—First, I don’t think that, as you put it—“’Do what thou wilt’ follows her logically”—is her position. Rand sounds like Nietzsche in places, and was undeniably formed in part by her encounters with Nietzsche, but she never advocated the blind will to power. Rand worked from these premises: (1) humans, unlike animals, cannot rely on instinct for survival, but must rely on reason. (2) Man’s right, therefore, to his mind and the exercise of his reason must be protected from interference. And (3) in a civil cooperative association of people devoted to their own survival, all members of that community will respect the freedom of the mind (because it is the sole tool for man’s survival). In other words, she believed that rational people, living in groups, would respect basic rights, especially with regard to the mind and bodies of others. It is not an instinctual dog eat dog world in Objectivism. It’s a free people reasoning with free people world. I realize that this idea is lavished with utopian idealism.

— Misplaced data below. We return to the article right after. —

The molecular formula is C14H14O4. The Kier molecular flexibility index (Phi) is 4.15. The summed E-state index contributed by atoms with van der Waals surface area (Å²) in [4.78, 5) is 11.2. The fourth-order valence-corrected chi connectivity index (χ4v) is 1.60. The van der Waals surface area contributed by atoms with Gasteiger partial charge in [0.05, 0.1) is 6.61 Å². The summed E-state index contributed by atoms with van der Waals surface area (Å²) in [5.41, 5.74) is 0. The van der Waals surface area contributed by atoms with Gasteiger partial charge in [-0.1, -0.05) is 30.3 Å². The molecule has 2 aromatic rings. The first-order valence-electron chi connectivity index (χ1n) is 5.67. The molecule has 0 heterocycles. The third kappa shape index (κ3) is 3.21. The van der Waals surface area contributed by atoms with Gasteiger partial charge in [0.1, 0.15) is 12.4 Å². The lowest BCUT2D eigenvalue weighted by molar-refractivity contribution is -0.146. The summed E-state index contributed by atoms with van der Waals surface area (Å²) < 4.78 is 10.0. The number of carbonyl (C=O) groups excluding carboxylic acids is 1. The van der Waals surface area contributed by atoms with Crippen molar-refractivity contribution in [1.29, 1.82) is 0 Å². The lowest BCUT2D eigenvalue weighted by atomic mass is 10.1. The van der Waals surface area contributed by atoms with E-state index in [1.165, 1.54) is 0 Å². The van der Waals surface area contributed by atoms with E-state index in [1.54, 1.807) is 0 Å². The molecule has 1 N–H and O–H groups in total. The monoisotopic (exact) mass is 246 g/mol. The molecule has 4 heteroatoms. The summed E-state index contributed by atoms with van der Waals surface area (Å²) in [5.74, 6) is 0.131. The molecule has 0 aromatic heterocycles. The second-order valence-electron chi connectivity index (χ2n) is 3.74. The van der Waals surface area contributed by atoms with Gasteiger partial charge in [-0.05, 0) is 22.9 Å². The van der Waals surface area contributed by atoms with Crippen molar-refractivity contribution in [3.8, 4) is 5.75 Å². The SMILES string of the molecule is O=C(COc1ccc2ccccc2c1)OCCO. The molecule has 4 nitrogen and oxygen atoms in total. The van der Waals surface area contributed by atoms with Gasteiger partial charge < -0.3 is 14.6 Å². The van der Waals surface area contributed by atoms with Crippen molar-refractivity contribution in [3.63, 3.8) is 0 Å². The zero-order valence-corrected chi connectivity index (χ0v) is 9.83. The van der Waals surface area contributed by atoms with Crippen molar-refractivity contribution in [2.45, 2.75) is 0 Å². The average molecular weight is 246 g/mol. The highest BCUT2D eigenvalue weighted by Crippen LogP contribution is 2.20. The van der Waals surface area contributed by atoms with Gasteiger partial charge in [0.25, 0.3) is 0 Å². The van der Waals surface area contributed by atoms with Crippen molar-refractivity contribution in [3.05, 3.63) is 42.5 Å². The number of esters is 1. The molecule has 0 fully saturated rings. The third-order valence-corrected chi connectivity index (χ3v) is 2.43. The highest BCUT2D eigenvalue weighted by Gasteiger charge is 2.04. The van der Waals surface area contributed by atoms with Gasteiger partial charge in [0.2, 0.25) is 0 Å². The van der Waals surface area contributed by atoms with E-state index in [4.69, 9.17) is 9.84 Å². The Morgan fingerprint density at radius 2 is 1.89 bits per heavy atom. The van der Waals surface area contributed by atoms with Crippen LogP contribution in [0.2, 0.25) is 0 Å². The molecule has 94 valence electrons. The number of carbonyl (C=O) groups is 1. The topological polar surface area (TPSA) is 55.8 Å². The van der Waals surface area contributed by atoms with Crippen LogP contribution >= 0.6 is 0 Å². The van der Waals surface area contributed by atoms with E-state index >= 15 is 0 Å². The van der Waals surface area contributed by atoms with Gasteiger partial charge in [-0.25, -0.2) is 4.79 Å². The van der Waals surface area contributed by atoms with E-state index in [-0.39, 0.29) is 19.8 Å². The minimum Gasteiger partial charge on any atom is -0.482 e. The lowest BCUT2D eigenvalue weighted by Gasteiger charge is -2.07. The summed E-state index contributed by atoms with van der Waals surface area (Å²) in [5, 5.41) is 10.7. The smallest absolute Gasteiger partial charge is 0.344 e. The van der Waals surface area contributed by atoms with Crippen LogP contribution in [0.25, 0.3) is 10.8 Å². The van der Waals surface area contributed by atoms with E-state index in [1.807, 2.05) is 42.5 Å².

—You said: “Selfishness is self-interest so robust it extends beyond the boundary of what is moral.” If that is how you define selfishness, then Rand would not advocate selfishness. Rand was intensely moral. She loved people, and she valued things, and in her personal life, she was generous and giving. But those things that she earned and produced, she felt she had the absolute right to exercise full discretion over their distribution. I realize that it is a radical position. It’s an irreligious position. She basically says that those things that were produced by her mind and effort belong to her, not to God or the state. And she expects to exercise her discretion as to what she does with them. She respects those things that belong to others, and as a consequence she does not want others disrespecting her right to those things that she has produced and owns. She wants the products of her effort to go to what she values, not what God values or the state values. That, Jared, is a moral position. It is just not a moral position set in Christian or liberal terms. It’s a competing moral system, not an immoral system.